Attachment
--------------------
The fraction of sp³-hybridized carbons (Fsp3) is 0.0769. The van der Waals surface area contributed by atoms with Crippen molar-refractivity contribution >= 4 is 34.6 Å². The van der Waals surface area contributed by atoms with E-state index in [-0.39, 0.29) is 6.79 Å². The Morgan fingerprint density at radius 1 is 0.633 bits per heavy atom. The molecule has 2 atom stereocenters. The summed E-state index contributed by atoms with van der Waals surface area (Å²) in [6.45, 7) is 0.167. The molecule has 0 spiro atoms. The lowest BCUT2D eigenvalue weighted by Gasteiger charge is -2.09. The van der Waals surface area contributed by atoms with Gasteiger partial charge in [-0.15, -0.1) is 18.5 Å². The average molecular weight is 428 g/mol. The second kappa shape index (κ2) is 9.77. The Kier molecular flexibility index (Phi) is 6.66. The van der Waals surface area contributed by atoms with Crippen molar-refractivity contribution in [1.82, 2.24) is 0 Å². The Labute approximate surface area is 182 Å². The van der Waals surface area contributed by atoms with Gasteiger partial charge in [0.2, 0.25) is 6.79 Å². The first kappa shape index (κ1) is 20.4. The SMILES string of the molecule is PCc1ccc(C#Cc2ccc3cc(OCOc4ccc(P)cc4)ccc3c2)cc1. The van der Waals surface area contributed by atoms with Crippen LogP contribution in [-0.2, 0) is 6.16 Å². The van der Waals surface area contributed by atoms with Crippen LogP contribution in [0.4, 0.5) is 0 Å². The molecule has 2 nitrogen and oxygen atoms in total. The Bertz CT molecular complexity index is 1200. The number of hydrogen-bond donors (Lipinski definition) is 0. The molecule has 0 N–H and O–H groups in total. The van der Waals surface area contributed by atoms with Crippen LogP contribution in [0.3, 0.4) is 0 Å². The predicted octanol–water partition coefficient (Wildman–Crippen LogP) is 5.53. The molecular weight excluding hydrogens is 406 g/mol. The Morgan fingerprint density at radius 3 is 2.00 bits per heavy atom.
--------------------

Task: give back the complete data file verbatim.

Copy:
The fraction of sp³-hybridized carbons (Fsp3) is 0.0769. The van der Waals surface area contributed by atoms with Crippen molar-refractivity contribution >= 4 is 34.6 Å². The van der Waals surface area contributed by atoms with E-state index in [-0.39, 0.29) is 6.79 Å². The Morgan fingerprint density at radius 1 is 0.633 bits per heavy atom. The molecule has 2 atom stereocenters. The summed E-state index contributed by atoms with van der Waals surface area (Å²) in [6.45, 7) is 0.167. The molecule has 0 spiro atoms. The lowest BCUT2D eigenvalue weighted by Gasteiger charge is -2.09. The van der Waals surface area contributed by atoms with Gasteiger partial charge in [-0.15, -0.1) is 18.5 Å². The average molecular weight is 428 g/mol. The second kappa shape index (κ2) is 9.77. The Kier molecular flexibility index (Phi) is 6.66. The van der Waals surface area contributed by atoms with Crippen molar-refractivity contribution in [1.82, 2.24) is 0 Å². The Labute approximate surface area is 182 Å². The van der Waals surface area contributed by atoms with Gasteiger partial charge in [0.2, 0.25) is 6.79 Å². The first kappa shape index (κ1) is 20.4. The SMILES string of the molecule is PCc1ccc(C#Cc2ccc3cc(OCOc4ccc(P)cc4)ccc3c2)cc1. The van der Waals surface area contributed by atoms with Crippen LogP contribution in [-0.2, 0) is 6.16 Å². The van der Waals surface area contributed by atoms with Crippen LogP contribution in [0.4, 0.5) is 0 Å². The molecule has 2 nitrogen and oxygen atoms in total. The Bertz CT molecular complexity index is 1200. The number of hydrogen-bond donors (Lipinski definition) is 0. The molecule has 0 N–H and O–H groups in total. The van der Waals surface area contributed by atoms with Crippen LogP contribution in [0.3, 0.4) is 0 Å². The predicted octanol–water partition coefficient (Wildman–Crippen LogP) is 5.53. The molecular weight excluding hydrogens is 406 g/mol. The Morgan fingerprint density at radius 3 is 2.00 bits per heavy atom.